Medical questions & health advice by board certified doctors
"Why does the skin on my knees look different from the rest of my skin?"
I had some pretty bad injuries on both of my knees (they were abrasions) around 10 years ago. I'm 22 now, but the skin on my knees is still lighter and just looks different than the rest of my skin. I can't believe that it is still from the injuries when I was a kid, but is it? Could it still be scar tissue or will my skin always be like this?
After a skin injury, as part of the normal healing process, blood vessels and inflammatory healing cells invade the damaged area of skin to help it heal more quickly. As part of the local wound healing reaction that they set up at the site of injury, the skin may lose some of its color. This is called post inflammatory hypo pigmentation. Sometimes, post inflammatory hypo pigmentation resolves over a period of weeks to months; however, in other cases it can be permanent. Similarly, if you had significant scar tissue formation in the skin following the injury, the scar tissue will likely always remain a different, and slightly lighter, color than the surrounding skin. Unfortunately, there is not much that can be done to treat this color difference. However, it would still be worth while going to see your primary care doctor or your dermatologist. They would at least be able to make sure that the change in color of the skin on your knees is not due to another, potentially treatable, problem unrelated to your prior skin injuries. For example, chronic inflammation of the skin from eczema or psoriasis may cause light colored patches; both psoriasis and eczema are treatable with topical medications. Go see your doctor!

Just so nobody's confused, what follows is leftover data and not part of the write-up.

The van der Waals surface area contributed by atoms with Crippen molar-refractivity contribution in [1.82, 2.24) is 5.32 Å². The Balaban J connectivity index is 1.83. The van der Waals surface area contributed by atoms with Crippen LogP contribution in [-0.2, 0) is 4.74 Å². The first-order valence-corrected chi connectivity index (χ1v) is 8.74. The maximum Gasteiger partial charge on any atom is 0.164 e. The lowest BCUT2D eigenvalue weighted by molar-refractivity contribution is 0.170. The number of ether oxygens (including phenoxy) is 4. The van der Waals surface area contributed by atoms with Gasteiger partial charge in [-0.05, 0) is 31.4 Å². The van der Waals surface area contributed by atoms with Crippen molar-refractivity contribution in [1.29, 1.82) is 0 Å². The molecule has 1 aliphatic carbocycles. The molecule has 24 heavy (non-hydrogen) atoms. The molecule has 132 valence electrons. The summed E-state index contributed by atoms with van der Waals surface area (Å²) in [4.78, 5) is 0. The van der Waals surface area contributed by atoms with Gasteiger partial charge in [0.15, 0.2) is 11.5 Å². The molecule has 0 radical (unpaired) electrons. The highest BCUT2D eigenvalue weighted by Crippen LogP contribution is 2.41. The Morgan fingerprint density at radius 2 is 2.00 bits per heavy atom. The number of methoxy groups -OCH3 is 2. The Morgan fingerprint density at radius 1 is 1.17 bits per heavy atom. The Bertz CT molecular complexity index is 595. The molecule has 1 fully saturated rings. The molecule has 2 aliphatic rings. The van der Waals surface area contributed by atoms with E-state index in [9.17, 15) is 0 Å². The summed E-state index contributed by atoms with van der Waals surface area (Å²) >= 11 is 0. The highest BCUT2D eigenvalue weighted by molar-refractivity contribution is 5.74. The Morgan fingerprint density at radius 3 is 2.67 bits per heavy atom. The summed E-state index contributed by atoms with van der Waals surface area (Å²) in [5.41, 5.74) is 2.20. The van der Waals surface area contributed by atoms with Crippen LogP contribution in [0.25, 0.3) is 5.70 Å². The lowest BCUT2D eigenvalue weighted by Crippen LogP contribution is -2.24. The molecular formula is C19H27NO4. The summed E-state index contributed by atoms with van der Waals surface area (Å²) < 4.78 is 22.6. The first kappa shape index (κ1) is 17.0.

Need more info?See a primary care-doctor today
Zocdoc Answers is for general informational purposes only and is not a substitute for professional medical advice. If you think you may have a medical emergency, call your doctor (in the United States) 911 immediately. Always seek the advice of your doctor before starting or changing treatment. Medical professionals who provide responses to health-related questions are intended third party beneficiaries with certain rights under Zocdoc’s Terms of Service.